A file photo of stubble burning in Tarn Taran Sahib town. | Photo: ANI
A file photo of stubble burning in Tarn Taran Sahib town. | Photo: ANI
Text Size:

New Delhi: Dubai-based Averda is making an entry into India for managing municipal and farm waste in the northern city of Amritsar to offer a solution to the deadly smog caused by stubble burning.

The waste management solution provider is the latest among companies that are attempting to cut the practice of farm fires. The burning of crop residues is seen as a major contributor to the smog that shrouds most of north India during winter months, raising the risk of heart and lung diseases and harming the country’s economy. Even though the government has made the practice illegal, it still continues.

“We will provide the farmers an alternative to burning crop stubble,” Malek Sukkar, chief executive officer of the company, said in an interview. “From an environmental point of view, it makes no sense. This has energy that’s not being recovered — it’s not creating anything, just smoke and pollution.”

The toxic air costs the country as much as 8.5% of its GDP, according to World Bank calculations, besides shortening the lives of citizens. The pollution intensifies during winters as smoke rising from farm fires drifts and then hangs in the air because of low temperatures, covering the country’s land-locked capital and other adjoining areas in a thick blanket of smog.

Some companies, such as state-run Indian Oil Corp. and NTPC Ltd. and private firm Praj Industries Ltd., have been working on solutions to extract energy out of crop waste. But these efforts haven’t managed to solve the pollution problem.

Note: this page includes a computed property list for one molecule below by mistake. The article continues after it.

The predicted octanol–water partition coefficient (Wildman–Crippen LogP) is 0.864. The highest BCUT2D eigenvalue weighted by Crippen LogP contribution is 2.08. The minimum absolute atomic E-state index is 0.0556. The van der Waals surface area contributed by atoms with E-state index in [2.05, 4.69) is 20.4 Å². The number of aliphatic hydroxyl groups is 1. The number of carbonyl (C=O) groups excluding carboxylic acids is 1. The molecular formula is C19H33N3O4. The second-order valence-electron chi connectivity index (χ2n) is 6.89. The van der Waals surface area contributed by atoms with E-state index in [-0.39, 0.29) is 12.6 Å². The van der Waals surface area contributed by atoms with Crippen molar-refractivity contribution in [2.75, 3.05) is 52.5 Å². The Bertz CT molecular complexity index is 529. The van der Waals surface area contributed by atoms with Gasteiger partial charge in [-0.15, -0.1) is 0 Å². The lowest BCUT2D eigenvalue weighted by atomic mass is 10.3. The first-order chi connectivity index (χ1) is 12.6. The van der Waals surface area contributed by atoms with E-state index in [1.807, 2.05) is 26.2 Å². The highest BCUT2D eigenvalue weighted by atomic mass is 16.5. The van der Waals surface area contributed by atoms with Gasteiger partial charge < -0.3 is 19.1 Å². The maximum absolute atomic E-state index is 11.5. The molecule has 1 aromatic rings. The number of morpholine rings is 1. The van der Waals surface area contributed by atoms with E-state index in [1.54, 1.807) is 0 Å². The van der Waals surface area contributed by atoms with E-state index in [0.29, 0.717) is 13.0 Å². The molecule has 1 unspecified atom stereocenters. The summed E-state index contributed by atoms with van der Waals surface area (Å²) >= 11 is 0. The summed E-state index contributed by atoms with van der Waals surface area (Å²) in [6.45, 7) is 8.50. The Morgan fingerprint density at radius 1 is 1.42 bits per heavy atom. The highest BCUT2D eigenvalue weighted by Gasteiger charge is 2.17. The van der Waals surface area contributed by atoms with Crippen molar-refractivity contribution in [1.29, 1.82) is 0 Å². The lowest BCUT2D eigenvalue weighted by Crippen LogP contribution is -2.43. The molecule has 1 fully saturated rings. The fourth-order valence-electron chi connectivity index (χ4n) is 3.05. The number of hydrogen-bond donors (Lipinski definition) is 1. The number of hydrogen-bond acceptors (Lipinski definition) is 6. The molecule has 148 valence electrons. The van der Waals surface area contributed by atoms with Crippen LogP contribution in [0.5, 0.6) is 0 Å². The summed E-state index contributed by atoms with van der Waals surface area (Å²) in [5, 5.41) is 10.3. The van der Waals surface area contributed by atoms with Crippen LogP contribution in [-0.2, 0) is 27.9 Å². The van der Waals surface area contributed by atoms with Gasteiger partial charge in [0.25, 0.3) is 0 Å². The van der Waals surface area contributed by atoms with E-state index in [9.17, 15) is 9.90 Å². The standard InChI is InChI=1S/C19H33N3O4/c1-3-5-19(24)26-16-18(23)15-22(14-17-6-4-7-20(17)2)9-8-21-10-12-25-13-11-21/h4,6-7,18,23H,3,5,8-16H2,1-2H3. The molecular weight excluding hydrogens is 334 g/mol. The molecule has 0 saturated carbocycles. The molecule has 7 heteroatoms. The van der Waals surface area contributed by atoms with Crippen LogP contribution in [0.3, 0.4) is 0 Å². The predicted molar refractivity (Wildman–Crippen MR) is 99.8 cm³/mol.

Averda’s India plans are not confined to crop waste management. The company is setting its sight on India’s swelling heaps of household waste. It will bring in processes for segregating the waste and recycling it to produce energy, Sukkar said.

It plans to be present in as many as 20 Indian cities and inject $50 million to $100 million every year in the India business over the next three to five years, he said.- Bloomberg


Also read:These six steps are key to Arvind Kejriwal govt’s war against winter smog in Delhi


 

Subscribe to our channels on YouTube & Telegram

Why news media is in crisis & How you can fix it

India needs free, fair, non-hyphenated and questioning journalism even more as it faces multiple crises.

But the news media is in a crisis of its own. There have been brutal layoffs and pay-cuts. The best of journalism is shrinking, yielding to crude prime-time spectacle.

ThePrint has the finest young reporters, columnists and editors working for it. Sustaining journalism of this quality needs smart and thinking people like you to pay for it. Whether you live in India or overseas, you can do it here.

Support Our Journalism

VIEW COMMENTS

2 COMMENTS

  1. Pollution control
    1. Air
    .2 .Water
    3. Soil
    So control air pollution burning should bane
    Legally to punished
    So administation should be strict about this to save the earth
    It should be done practically
    No theoritically after that only become successfull
    I am also environmental activist tring my best to do it

  2. Excellent news. Looking forward to you guys becoming successful in your endeavour in India. Hopefully this will spawn a new sector with Indian companies also pitching in for a cleaner, greener, better India. I’m sure Kejriwal would also support considering him being a man of development and corruption free.
    Jai Hind

Comments are closed.